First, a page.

Worcestershire Record No. 2 April 1997 p.8


G H Green

Worcestershire's Land Caddis Enoicyla pusilla are quite well-known from the writings of the late Norman Hickin. During a February 1997 foray with Brett Westwood into the countryside north of Kidderminster I collected a few bags of woodland leaf litter to search for invertebrates. Within one of these David Green found a Land Caddis about 5 mms long. This prompted me to write this note and to appeal to recorders to look for the species in Worcestershire's woods so that we can determine its actual distribution. In Wyre Forest area it is also worth looking in Shropshire and Staffordshire!

To find Land Caddis larvae it is best to examine woodland leaf litter and moss on site. Probably best to look between March and June when the larval cases are maximum size about 7-10 mms long and 1-2 mm diam. Shake the litter over a white sheet and examine carefully. After examination return the litter and the caddis to the woodland floor.

The larvae and pupae of most Caddis flies, Trichoptera, are, of course, aquatic. Many species make cases to enclose larvae and pupae. Others spin webs in water to catch debris or tiny invertebrates.

According to Hickin between 1868 and 1879 McLachlan and Fletcher first found Land Caddis near the city of Worcester. From that date until 22nd April 1957 it had not been recorded in Worcestershire until Norman Hickin found them in the Wyre Forest (Hickin 1967). Fletcher (1901) in The Victoria County History of Worcestershire states that Terrestrial Caddis has probably not been found in Britain outside Worcestershire and as a site gives "by a rill, Little Eastbury" In recent times the species has been found occasionally in other woods in and around Wyre Forest, and near Worcester in Nunnery Wood and Monkwood. One hears indistinctly on the grapevine that it has been found in a few other woods but there are no records in the BRC.

Where is Little Eastbury? Using the "Place-names of Worcestershire" and an OS map I found such a place near Hallow. But is this the correct location and where is the rill?

In a recent review (Wallace 1991) the species is designated RDB3 (Red Data Book 3) which means "locally common". For this species this means that it is only found in parts of Worcestershire and no-where else in Britain. Apparently it is known mainly from "greater Wyre Forest" - the forest and surrounding woods.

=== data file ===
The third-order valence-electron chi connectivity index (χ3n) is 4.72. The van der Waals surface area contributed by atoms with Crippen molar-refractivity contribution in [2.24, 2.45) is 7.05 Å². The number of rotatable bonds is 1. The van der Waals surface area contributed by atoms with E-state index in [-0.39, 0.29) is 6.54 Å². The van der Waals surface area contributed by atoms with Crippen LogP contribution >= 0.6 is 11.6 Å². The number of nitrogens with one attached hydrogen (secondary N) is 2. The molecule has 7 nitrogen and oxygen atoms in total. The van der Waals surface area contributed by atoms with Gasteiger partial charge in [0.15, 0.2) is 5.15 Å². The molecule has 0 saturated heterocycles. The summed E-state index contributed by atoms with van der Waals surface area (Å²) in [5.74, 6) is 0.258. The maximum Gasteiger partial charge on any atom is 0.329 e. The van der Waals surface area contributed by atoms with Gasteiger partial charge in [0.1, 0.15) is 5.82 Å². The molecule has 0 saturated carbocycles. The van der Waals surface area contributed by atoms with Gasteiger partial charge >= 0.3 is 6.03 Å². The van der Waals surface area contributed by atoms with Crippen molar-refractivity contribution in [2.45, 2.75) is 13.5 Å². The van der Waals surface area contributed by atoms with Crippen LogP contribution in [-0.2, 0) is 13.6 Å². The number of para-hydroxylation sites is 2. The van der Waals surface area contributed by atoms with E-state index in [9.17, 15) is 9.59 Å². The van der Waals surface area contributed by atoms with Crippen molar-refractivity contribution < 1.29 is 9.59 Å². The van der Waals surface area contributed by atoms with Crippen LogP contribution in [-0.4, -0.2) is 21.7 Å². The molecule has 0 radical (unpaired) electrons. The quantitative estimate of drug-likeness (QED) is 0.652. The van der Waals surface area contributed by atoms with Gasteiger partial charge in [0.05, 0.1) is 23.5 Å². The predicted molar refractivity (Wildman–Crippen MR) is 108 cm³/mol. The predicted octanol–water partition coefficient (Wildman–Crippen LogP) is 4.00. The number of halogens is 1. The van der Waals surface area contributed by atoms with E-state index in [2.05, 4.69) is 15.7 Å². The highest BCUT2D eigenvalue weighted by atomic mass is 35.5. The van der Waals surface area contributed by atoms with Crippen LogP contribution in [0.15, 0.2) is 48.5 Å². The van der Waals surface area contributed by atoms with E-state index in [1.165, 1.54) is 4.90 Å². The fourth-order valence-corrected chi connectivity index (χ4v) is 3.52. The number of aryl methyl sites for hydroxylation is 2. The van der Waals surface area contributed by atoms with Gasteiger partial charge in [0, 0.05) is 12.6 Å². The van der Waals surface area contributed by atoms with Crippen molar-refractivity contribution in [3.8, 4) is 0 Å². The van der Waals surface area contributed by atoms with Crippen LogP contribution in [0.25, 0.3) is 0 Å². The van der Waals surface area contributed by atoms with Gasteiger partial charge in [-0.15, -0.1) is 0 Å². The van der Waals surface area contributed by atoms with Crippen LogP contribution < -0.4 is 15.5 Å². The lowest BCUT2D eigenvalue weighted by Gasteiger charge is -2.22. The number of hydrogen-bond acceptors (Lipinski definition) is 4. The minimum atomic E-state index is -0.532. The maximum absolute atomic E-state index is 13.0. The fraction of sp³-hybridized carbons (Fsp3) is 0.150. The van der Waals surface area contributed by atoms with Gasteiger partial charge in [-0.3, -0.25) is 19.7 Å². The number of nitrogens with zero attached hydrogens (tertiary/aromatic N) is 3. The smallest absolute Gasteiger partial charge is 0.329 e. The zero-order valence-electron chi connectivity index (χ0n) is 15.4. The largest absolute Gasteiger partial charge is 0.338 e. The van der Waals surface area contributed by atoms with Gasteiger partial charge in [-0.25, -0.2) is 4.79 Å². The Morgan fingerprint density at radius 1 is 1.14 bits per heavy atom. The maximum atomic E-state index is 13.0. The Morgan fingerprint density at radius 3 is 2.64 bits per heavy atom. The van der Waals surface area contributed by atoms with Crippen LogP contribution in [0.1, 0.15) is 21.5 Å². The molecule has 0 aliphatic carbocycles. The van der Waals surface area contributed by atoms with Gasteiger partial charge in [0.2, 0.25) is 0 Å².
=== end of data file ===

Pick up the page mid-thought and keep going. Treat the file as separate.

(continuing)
The species has a patchy continental distribution and knowledge of its biology comes from Europe.

The species is unique in British Trichoptera is having terrestrial larvae and pupae, and a wingless adult female, and worldwide the genus is unique is having these features.

According to Hickin, who reported European studies, the adults emerge during September to November. The females cannot fly and live for about five days. The males live a couple of weeks. The eggs are laid shortly after mating and hatch in about three weeks. The tiny larvae immediately start to construct a curved protective case which is about 1.5 mm long at the end of the first day and by the following June is about 10 mms long and little over 1 mm diameter. The case is made of tiny fragments of dead leaf and sand grains. The larvae feed on softer tissues of dead leaves, especially oak, mosses and algae, as they move around within woodland ground litter. When full-grown they burrow down, close the case with silk, and pupate for about a month.


Fletcher JE (1901) Trichoptera in Victoria History of the counties of England - Worcestershire. Volume one. Constable.
Hickin, NE (1967) Caddis Larvae. Hutchinson
Mawer, A, Stenton, FM & Houghton, FTS (1969) The Place-names of Worcestershire. Cambridge University Press.
Wallace, ID (1991) A review of Trichoptera in Great Britain. Research and survey in Nature Conservation No 32. Nature Conservancy Council, Peterborough

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